Republican Senators Try to Reward Migrants for Taking White-Collar Jobs

Christopher Furlong/Getty Images

Three Republican Senators have introduced a bill that rewards lower-wage Indian and Chinese graduates for taking white-collar jobs from a million U.S. American graduates.

The bill is led by Sen. Thom Tillis (R-NC), and backed by Sen. Rand Paul (R-KY) and Sen. Susan Collins (R-ME) — and it would likely steer job-creating investment away from young graduates in their own states.

The bill is written to please the Senators’ home-state business communities who hire foreign graduates via the nation’s many visa-worker programs.

WASHINGTON, DC - JANUARY 27: Sen. Thom Tillis (R-NC) listens at the confirmation hearing for Secretary of Veterans Affairs nominee Denis McDonough before the Senate Veterans' Affairs Committee on Capitol Hill January 27, 2021 in Washington, DC. Previously McDonough was White House Chief of Staff and Deputy National Security Advisor in the Obama administration. (Photo by Leigh Vogel-Pool/Getty Images)

Sen. Thom Tillis (R-NC) listens at the confirmation hearing for Secretary of Veterans Affairs nominee Denis McDonough before the Senate Veterans’ Affairs Committee on Capitol Hill January 27, 2021 in Washington, DC. (Photo by Leigh Vogel-Pool/Getty Images)

But on January 6, the rising number of legal immigrants in Georgia gave the Democrats a working majority in the Senate. That loss of two seats in a formerly red state cost all 50 remaining GOP Senators — including Tillis, Paul, and Collins — their jobs as members of the Senate majority. The job loss reinforced most GOP Senators’ slow recognition that migrants who get green cards are overwhelmingly likely to vote Democratic once they become citizens five or more years later.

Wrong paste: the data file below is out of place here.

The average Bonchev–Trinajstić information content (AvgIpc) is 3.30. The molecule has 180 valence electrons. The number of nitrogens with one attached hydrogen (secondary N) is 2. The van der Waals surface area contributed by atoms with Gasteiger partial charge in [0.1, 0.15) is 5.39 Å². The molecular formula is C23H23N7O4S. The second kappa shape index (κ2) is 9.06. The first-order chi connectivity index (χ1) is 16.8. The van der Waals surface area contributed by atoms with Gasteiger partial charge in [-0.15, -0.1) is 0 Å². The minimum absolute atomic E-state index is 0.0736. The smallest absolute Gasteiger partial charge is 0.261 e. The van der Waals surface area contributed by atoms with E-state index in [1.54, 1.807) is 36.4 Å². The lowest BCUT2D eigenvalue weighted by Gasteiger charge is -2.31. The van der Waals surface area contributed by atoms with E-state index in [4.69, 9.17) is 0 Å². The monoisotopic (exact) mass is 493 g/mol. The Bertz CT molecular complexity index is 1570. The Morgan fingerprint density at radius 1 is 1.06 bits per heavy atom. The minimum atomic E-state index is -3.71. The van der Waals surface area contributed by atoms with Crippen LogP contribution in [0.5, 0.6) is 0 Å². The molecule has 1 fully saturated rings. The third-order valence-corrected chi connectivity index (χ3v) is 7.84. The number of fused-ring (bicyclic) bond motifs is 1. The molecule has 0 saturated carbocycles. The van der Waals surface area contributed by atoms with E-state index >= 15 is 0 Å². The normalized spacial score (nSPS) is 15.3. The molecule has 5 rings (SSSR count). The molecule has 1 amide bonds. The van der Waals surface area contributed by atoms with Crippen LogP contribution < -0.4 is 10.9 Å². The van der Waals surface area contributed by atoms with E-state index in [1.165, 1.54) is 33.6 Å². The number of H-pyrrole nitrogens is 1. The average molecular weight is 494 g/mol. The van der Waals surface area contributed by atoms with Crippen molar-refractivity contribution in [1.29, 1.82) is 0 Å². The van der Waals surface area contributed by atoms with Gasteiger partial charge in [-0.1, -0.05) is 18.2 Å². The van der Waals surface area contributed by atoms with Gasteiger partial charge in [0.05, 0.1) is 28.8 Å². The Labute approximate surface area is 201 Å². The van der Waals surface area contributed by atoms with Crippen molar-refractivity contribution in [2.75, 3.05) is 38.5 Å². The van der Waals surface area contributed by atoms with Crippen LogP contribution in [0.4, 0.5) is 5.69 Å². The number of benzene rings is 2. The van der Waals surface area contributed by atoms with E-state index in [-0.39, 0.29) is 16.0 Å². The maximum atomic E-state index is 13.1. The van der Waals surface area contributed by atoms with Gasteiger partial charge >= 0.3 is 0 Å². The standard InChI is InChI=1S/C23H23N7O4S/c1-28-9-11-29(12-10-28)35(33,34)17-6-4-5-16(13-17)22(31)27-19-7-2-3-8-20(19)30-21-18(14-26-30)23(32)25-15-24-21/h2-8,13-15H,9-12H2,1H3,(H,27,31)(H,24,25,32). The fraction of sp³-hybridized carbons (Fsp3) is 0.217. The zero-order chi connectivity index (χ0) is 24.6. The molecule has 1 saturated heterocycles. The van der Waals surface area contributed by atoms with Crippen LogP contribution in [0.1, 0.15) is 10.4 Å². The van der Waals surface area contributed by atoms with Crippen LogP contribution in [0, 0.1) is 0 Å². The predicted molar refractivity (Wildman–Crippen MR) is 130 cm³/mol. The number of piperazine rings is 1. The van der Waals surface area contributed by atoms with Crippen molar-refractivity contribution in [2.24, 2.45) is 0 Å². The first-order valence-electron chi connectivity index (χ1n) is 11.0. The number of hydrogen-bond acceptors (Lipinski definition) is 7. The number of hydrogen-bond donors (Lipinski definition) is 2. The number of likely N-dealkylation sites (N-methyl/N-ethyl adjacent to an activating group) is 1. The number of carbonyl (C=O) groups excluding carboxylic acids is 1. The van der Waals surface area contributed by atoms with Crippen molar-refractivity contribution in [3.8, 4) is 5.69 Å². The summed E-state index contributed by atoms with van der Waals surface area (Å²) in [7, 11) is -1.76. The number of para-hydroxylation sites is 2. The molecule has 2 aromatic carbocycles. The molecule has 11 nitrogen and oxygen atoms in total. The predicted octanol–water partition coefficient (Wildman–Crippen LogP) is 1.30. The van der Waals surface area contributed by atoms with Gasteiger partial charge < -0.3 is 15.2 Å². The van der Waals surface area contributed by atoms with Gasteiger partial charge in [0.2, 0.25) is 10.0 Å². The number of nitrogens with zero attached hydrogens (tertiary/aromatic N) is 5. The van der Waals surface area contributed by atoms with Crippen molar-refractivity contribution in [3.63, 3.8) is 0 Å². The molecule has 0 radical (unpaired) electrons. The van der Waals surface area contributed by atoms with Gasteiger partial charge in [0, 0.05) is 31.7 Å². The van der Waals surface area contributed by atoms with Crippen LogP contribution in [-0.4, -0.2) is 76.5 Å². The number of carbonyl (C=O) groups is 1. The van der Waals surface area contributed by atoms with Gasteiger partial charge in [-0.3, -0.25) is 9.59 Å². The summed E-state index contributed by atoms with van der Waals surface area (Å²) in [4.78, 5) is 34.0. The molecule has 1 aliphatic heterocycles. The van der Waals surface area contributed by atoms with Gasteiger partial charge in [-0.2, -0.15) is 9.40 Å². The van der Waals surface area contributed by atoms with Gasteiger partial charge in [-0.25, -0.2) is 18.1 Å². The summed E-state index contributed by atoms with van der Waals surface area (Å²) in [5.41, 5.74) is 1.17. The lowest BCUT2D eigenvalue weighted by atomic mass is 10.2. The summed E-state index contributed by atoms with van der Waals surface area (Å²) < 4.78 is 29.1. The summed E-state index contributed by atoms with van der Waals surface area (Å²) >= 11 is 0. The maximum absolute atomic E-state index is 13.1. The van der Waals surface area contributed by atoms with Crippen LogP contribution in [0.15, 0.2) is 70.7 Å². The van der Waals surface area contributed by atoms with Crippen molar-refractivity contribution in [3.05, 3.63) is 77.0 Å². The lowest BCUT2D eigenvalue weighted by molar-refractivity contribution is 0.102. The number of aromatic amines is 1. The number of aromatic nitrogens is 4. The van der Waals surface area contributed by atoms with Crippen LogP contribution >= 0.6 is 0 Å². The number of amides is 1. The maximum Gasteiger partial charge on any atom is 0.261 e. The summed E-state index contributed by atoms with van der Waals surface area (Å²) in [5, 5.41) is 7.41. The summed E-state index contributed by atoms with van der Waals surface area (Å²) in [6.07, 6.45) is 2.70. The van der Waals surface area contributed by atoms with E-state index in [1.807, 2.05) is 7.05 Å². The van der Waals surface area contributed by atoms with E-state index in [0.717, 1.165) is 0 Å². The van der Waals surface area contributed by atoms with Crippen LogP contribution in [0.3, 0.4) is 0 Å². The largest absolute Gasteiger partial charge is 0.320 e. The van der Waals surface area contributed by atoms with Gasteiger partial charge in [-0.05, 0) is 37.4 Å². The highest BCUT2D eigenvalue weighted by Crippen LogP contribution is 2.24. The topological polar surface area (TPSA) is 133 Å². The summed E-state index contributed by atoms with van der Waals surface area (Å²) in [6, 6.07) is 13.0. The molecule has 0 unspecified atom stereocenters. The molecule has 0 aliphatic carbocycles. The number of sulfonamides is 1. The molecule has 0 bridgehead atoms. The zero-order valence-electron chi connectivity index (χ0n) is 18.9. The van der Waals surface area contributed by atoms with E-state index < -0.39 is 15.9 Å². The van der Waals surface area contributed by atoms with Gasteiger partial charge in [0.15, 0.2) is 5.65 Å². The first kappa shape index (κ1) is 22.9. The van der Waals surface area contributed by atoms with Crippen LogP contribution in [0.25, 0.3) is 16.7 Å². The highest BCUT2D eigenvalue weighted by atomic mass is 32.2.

So the three Senators try to get around this problem by arguing to their colleagues that they are not creating new green cards. Instead, they insist they are merely reviving supposedly “unused” green cards leftover from prior, low-immigration years.

WASHINGTON, DC - SEPTEMBER 30: Sen. Rand Paul (R-KY) delivers remarks to Secretary of Health and Human Services Xavier Becerra as he testifies during a Senate Health, Education, Labor, and Pensions Committee hearing to discuss reopening schools during the COVID-19 pandemic on Capitol Hill on September 30, 2021 in Washington, DC. (Photo by Shawn Thew-Pool/Getty Images)

Sen. Rand Paul (R-KY) delivers remarks on Capitol Hill on September 30, 2021 in Washington, DC. (Photo by Shawn Thew-Pool/Getty Images)

“It is the immigration equivalent of an accounting sham because it ignores the statutory structure established in the Immigration and Nationality Act (INA) for visa allocation,” responded Rob Law, director of regulatory affairs and policy at the Center for Immigration Studies. His statement continued:

From a legal standpoint, there is no such thing as an “unused” visa. The [immigration law] affords two opportunities, one on the family-based side and one on the employment-based side, for [each] visa to be issued. If Congress had intended the annual immigrant visa levels to be an entitlement, it would have structured the legal immigration system in a way that perpetually retained all possible visas subject to a numerical limit. It expressly did not, so the concept of “visa recapture” is bogus.

Even if visa recapture was a plausible legal interpretation of the INA, it would be a terrible policy decision to authorize it as it would exclusively reward one industry (tech) that has systematically exploited the immigration system to harm American workers.

The bill would reward foreign visa workers in technology and Fortune 500 companies for their long-ago decision to take U.S.-based jobs from U.S. graduates. The Indians and Chinese took the jobs after corporate executives outsourced the jobs via the H-1B, OPT, L-1, and J-1 programs.

WASHINGTON, DC - JUNE 10: Sen. Susan Collins (R-ME) speaks as Secretary of Housing and Urban Development Marcia Fudge appears to testify during a Senate Appropriations Subcommittee hearing on June 10, 2021 at the Dirksen Senate Office Building in Washington, DC. The committee is hearing testimony on the proposed HUD 2022 budget. (Photo by Matt McClain-Pool/Getty Images)